Stephen Frears' 'Philomena' Wins Venice Queer Lion Prize as Fest Unveils First Awards
"Bethlehem" wins the Venice Days section, while "Class Enemy" takes home the top honor for the Critics' Week sidebar.
ROME – The first awards at the Venice Film Festival were announced Friday, with Stephen Frears’ Philomena winning the Queer Lion award for the best portrayal of a gay character while Bethlehem from Israel’s Yuval Adler won the Venice Days section of the festival, and Class Enemy from Slovenian director Rok Bicek was selected as the best film in the Critics’ Week sidebar.
Additionally, Alexandros Avranas’ Miss Violence, about a family dealing with the suicide of a young girl, was selected as the Fedeora prize for the best film from the Mediterranean region. Ana Arabia, which tells the story of a small community that includes both Jews and Arabs, was given the Green Drop Award for its attention to environmental issues. The film was directed by Amos Gitai.
The 70-year-old festival will present its official awards Saturday in a gala ceremony followed by Thierry Ragobert’s 3D Amazonia, the festival’s closing film. But the day before the official awards ceremony is the traditional day for the announcement of a host of increasingly prestigious secondary prizes.
Among those are the honors for the autonomous Venice Days and Critics’ Week sections, which this year celebrated their 10th and 28th editions, respectively.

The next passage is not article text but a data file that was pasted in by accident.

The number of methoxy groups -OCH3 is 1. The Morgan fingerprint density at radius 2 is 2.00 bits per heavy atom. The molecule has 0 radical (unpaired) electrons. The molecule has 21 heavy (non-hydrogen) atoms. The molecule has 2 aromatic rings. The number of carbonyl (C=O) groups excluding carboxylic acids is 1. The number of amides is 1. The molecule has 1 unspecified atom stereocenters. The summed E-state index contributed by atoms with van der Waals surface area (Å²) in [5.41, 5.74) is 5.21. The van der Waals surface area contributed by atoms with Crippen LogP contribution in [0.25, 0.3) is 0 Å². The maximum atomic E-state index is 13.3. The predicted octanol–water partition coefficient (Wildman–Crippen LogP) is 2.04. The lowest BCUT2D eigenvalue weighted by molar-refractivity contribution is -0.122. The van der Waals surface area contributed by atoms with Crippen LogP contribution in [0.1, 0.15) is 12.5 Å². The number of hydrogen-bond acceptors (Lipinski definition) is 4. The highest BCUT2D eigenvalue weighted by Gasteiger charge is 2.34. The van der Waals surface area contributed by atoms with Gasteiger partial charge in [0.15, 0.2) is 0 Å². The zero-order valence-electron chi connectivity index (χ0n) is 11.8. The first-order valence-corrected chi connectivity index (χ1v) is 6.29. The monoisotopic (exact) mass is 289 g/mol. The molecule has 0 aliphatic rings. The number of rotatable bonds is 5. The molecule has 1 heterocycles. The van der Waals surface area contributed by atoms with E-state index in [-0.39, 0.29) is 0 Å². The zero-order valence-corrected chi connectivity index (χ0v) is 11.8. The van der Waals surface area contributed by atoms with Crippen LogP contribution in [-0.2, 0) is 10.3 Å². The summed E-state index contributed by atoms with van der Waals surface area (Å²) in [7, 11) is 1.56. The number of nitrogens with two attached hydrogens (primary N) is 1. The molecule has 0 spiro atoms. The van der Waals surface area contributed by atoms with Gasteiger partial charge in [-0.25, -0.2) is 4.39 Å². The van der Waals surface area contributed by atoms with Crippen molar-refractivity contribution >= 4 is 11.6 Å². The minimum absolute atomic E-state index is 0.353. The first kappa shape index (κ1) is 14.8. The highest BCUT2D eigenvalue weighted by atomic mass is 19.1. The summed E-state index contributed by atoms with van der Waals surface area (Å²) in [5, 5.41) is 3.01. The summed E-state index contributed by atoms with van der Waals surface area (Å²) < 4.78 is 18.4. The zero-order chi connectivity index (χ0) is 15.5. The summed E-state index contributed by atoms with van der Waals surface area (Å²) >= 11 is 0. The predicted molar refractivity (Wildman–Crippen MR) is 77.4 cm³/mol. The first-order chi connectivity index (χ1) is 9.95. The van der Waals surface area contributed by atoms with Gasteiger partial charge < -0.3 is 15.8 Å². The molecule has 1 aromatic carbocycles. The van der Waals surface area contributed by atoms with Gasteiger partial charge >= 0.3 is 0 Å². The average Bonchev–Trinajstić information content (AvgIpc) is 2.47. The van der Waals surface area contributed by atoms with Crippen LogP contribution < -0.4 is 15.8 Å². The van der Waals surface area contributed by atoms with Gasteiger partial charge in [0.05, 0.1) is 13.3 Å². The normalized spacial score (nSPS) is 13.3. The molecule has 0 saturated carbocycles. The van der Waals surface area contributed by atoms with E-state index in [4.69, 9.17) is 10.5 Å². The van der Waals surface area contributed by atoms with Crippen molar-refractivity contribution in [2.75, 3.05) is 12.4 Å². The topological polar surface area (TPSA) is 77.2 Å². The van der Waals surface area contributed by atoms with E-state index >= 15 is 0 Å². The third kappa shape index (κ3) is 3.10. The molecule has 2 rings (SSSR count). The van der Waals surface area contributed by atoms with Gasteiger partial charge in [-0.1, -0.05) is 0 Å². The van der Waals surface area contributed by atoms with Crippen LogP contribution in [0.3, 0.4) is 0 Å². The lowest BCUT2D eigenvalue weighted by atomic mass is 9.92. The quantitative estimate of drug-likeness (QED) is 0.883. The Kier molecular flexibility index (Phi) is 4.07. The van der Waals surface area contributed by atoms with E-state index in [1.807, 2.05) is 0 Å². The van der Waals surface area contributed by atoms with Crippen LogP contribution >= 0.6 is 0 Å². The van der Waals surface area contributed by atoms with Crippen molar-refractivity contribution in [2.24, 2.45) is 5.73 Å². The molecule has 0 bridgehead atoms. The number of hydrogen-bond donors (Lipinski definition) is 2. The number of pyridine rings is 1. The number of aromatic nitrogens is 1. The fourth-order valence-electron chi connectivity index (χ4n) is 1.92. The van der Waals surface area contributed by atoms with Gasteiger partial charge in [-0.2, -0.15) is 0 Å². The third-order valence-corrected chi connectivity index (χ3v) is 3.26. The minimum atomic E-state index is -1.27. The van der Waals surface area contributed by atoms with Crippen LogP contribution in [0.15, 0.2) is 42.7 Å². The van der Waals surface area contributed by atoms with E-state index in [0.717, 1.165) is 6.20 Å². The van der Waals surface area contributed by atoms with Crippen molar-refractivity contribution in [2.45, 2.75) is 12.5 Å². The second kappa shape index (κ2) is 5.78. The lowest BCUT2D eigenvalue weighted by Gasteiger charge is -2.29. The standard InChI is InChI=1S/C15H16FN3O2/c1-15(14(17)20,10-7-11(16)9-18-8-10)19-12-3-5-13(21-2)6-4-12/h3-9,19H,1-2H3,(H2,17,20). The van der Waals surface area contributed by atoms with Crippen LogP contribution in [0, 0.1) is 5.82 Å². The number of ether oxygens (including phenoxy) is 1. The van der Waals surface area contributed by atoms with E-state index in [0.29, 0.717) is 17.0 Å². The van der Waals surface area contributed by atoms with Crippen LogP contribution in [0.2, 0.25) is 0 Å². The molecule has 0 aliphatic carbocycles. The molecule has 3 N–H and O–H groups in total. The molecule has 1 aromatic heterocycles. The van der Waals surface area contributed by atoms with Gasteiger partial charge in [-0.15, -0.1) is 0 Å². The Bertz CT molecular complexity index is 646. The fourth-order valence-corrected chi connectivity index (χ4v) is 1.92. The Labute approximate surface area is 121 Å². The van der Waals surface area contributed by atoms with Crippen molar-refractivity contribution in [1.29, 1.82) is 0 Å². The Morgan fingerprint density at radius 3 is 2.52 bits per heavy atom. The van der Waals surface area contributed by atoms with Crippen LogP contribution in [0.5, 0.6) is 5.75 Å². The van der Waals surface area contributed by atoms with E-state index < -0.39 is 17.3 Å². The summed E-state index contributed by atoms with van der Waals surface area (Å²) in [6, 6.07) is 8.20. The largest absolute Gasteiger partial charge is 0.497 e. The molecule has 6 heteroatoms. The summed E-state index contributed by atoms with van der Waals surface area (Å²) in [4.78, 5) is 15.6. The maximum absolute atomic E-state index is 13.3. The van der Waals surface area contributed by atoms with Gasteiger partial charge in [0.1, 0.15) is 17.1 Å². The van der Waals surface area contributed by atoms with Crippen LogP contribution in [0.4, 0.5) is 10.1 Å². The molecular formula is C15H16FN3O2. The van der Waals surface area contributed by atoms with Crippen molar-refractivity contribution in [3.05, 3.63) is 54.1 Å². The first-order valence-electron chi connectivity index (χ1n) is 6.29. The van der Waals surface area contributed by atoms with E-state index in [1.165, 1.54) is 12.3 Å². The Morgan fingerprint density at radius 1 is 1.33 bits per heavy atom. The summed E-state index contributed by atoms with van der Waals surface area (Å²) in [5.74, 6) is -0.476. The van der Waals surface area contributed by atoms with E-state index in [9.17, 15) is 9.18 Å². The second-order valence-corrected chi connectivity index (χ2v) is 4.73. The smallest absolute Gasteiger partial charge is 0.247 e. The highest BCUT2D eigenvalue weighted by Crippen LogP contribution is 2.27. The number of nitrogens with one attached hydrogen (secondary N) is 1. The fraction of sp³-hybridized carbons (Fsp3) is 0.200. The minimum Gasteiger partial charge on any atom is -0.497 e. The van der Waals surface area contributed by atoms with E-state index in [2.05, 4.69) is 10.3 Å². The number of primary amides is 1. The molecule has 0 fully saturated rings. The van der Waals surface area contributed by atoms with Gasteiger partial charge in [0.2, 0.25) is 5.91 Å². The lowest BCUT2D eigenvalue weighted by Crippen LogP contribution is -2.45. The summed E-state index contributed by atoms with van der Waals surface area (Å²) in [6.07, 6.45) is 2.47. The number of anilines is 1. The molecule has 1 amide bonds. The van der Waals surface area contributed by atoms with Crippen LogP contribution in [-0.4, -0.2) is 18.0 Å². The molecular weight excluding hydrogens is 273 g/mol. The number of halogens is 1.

The Venice Days lineup attracted paticular attention this year, but it was Adler’s espionage drama set in Israel that won the main prize. The section also awarded Alienation director Miko Lazarov with the prize for best director and gave a special mention to La Belle Vie from Jean Denizot.
In Critics' Week, Matteo Oleotto’s comedy Zoran, il mionipote scemo (Zoran, My Nephew the Idiot) joined Class Enemy as the main winners. Zoran took home the section's audience award as well as a special mention for actor Giuseppe Battiston.
Anna Odell from The Reunion (which Odell also directed) was also honored for her acting performance in Critics' Week, while Las Niñas Quispe from Sebastian Sepulveda was given the prize for Best Photography.
Frears’ Philomena, which is based on true events, stars Oscar winner Judi Dench as a woman searching for her long lost son who she discovers is gay. Dench’s character is accompanied on her journey by a snobbish journalist played by Steve Coogan.
Of Friday’s prize winners, Philomena, Miss Violence and Ana Arabia were all part of the official selection and so are eligible to be honored in Saturday’s ceremony as well.
The Venice Film Festival, the world's oldest, got underway Aug. 28.